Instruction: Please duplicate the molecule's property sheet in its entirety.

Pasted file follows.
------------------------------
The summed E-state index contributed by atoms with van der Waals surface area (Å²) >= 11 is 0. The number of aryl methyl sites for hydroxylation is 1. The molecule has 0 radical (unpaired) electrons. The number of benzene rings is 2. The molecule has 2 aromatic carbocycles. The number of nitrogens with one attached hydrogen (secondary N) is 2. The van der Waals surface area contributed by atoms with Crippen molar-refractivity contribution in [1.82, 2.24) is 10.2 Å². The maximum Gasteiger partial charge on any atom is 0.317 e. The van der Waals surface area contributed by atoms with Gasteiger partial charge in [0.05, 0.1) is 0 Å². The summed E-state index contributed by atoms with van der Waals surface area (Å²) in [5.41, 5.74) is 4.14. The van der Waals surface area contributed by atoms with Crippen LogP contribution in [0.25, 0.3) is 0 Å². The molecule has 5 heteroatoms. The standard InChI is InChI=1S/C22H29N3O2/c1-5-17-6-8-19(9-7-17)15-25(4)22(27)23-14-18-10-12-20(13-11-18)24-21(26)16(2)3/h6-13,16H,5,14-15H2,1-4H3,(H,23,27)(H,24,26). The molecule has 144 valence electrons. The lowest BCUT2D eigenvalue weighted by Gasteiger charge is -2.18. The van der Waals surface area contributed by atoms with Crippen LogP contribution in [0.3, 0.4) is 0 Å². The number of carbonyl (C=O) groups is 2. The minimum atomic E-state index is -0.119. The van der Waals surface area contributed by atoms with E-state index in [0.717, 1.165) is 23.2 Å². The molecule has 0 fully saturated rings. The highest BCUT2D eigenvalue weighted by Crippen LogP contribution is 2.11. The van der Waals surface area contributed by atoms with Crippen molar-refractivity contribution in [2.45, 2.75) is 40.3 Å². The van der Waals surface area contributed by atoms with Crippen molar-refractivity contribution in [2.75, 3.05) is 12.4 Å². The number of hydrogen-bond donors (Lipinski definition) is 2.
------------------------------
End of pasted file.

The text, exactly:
The summed E-state index contributed by atoms with van der Waals surface area (Å²) >= 11 is 0. The number of aryl methyl sites for hydroxylation is 1. The molecule has 0 radical (unpaired) electrons. The number of benzene rings is 2. The molecule has 2 aromatic carbocycles. The number of nitrogens with one attached hydrogen (secondary N) is 2. The van der Waals surface area contributed by atoms with Crippen molar-refractivity contribution in [1.82, 2.24) is 10.2 Å². The maximum Gasteiger partial charge on any atom is 0.317 e. The van der Waals surface area contributed by atoms with Gasteiger partial charge in [0.05, 0.1) is 0 Å². The summed E-state index contributed by atoms with van der Waals surface area (Å²) in [5.41, 5.74) is 4.14. The van der Waals surface area contributed by atoms with Crippen LogP contribution in [0.25, 0.3) is 0 Å². The molecule has 5 heteroatoms. The standard InChI is InChI=1S/C22H29N3O2/c1-5-17-6-8-19(9-7-17)15-25(4)22(27)23-14-18-10-12-20(13-11-18)24-21(26)16(2)3/h6-13,16H,5,14-15H2,1-4H3,(H,23,27)(H,24,26). The molecule has 144 valence electrons. The lowest BCUT2D eigenvalue weighted by Gasteiger charge is -2.18. The van der Waals surface area contributed by atoms with Crippen LogP contribution in [0.3, 0.4) is 0 Å². The number of carbonyl (C=O) groups is 2. The minimum atomic E-state index is -0.119. The van der Waals surface area contributed by atoms with E-state index in [0.717, 1.165) is 23.2 Å². The molecule has 0 fully saturated rings. The highest BCUT2D eigenvalue weighted by Crippen LogP contribution is 2.11. The van der Waals surface area contributed by atoms with Crippen molar-refractivity contribution in [2.45, 2.75) is 40.3 Å². The van der Waals surface area contributed by atoms with Crippen molar-refractivity contribution in [2.75, 3.05) is 12.4 Å². The number of hydrogen-bond donors (Lipinski definition) is 2.